Ford Performance NASCAR: Bayne, Stenhouse, Majeski and Custer Q&A Sessions at Bristol

by Official Release On Fri, Apr. 13, 2018

Ford Notes and Quotes
Monster Energy NASCAR Cup Series (MENCS)
Food City 500 Advance (Bristol Motor Speedway; Bristol, TN)
Friday, April 13, 2018

Trevor Bayne, driver of the No. 6 AdvoCare Ford Fusion, is racing on his home track this weekend in Bristol. The Knoxville, TN, native came to the infield media center before practice to talk about this weekend’s race.

TREVOR BAYNE, No. 6 AdvoCare Ford Fusion – WHAT SUITS YOUR STYLE ABOUT BRISTOL? “I always look forward to coming here for multiple reasons, but one is our cars seem to perform well here right now and they have for the last few years. The vertical load of the banking, our cars really like that when there’s no free-floating through the corner. A lot of the flatter tracks we seem to struggle at, but here at Bristol you’re able to drive the car really hard, load it up, get all four corners to work really well, so that’s a good thing for us. I think our last four races we have just under a ninth-place average and we can’t say that about many other race tracks, if any others, so coming here you know you’re gonna be competitive. That’s always fun. It’s not as fun to go to the race track when you think it’s going to be a weekend you’re going to struggle, but coming to Bristol when we have a shot to have a top-five car it gets me pumped up. I love coming here to see the fans that I’ve seen since I was five-years-old coming to this place. Last night in Knoxville we had our Food City Family Race Night and people bring by pictures and I’m holding them like as a baby and now they’re 14, 15-years-old, so even I feel old when I go to that. But I just love coming here and I’m excited to get the weekend going.”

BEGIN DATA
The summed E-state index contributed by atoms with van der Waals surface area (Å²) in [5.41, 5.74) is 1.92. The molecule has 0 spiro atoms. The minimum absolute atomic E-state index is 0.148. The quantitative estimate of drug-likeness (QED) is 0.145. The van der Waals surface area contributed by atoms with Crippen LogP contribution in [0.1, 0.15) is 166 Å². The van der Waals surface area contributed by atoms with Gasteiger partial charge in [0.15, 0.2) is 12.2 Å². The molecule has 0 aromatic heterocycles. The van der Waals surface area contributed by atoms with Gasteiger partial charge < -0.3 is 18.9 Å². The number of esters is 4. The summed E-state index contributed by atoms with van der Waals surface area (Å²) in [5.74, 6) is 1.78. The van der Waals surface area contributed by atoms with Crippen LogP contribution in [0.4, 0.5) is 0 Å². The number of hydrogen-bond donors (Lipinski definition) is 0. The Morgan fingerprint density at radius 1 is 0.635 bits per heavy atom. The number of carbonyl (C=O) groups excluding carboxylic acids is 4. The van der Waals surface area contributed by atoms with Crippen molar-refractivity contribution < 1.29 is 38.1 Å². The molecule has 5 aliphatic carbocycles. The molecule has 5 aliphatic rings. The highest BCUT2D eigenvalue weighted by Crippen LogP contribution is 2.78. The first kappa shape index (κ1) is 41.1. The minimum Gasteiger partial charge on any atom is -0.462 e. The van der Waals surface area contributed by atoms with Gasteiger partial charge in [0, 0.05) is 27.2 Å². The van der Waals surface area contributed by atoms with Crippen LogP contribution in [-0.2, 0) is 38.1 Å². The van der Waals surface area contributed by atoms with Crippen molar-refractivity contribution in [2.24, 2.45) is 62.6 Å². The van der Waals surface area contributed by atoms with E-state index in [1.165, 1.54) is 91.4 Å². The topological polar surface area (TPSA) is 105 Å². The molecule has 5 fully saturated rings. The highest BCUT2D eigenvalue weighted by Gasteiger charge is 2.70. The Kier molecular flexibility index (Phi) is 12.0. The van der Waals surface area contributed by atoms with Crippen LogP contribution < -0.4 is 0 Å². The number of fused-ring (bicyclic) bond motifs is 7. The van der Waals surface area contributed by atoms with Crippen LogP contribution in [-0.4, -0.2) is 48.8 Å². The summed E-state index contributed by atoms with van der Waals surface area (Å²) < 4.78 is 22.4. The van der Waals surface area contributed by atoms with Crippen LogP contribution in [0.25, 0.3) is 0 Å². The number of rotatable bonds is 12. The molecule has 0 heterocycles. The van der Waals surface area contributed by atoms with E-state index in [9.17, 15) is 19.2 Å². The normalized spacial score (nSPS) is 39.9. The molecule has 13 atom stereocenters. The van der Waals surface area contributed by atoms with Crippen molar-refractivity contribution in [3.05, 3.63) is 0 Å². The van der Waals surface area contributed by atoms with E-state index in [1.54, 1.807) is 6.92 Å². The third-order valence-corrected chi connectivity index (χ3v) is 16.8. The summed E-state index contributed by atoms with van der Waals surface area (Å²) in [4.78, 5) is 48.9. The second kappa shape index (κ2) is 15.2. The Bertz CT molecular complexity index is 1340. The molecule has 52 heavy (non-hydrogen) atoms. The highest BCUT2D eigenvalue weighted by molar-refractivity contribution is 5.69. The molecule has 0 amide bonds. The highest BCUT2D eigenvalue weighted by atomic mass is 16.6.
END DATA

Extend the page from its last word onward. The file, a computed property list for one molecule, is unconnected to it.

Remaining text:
DO YOU GO INTO THESE RACES THINKING YOU HAVE A CHANCE FOR A TOP-FIVE? “Yeah, right now, where we’re at, I’d love to be at a place where I could say, ‘We’re going to win every weekend.’ And we know that has to be our goal. If we’re gonna be in the Playoffs, you’ve got to win. That’s just how it is basically for any team, so there’s nothing more fun than being in that position when realistic expectations are going to win. We’re not in that place right now to where that’s realistic or where you set yourself up to make gains. For us, right now, it’s about the small gains, the small victories. Last week at Texas was one of those. We finished 12th. That’s our best run of the season, which isn’t saying a lot, but it’s something to build on. We felt like we had fast cars and were able to make it through the demolition derby and two crashes and somehow still finished 12th, so we try to build on that. Bristol is a little bit unique because we have had so much success here, though. Daytona and Talladega, you go to those thinking, ‘You know what? We’ve got a shot to win and be in the Playoffs and just get another win.’ Being fast at Bristol, if you can have a top-five car, with the things that happen here as quickly as they happen, you know you have a shot to win. At the end of the day tomorrow, if we feel like we have a top-five car, then I’ll come back on Sunday thinking, ‘You know what? We’ve got a shot to come win here.’ But, again, it’s all about being realistic in your expectations. If you go to the race track thinking you’re gonna be top of the board every weekend and you unload 20th, it’s hard to make those baby steps that you need to become a top-15, top-10, top-five team and that’s something we’ve been preaching basically to our guys for the last four years is set goals and go meet them.”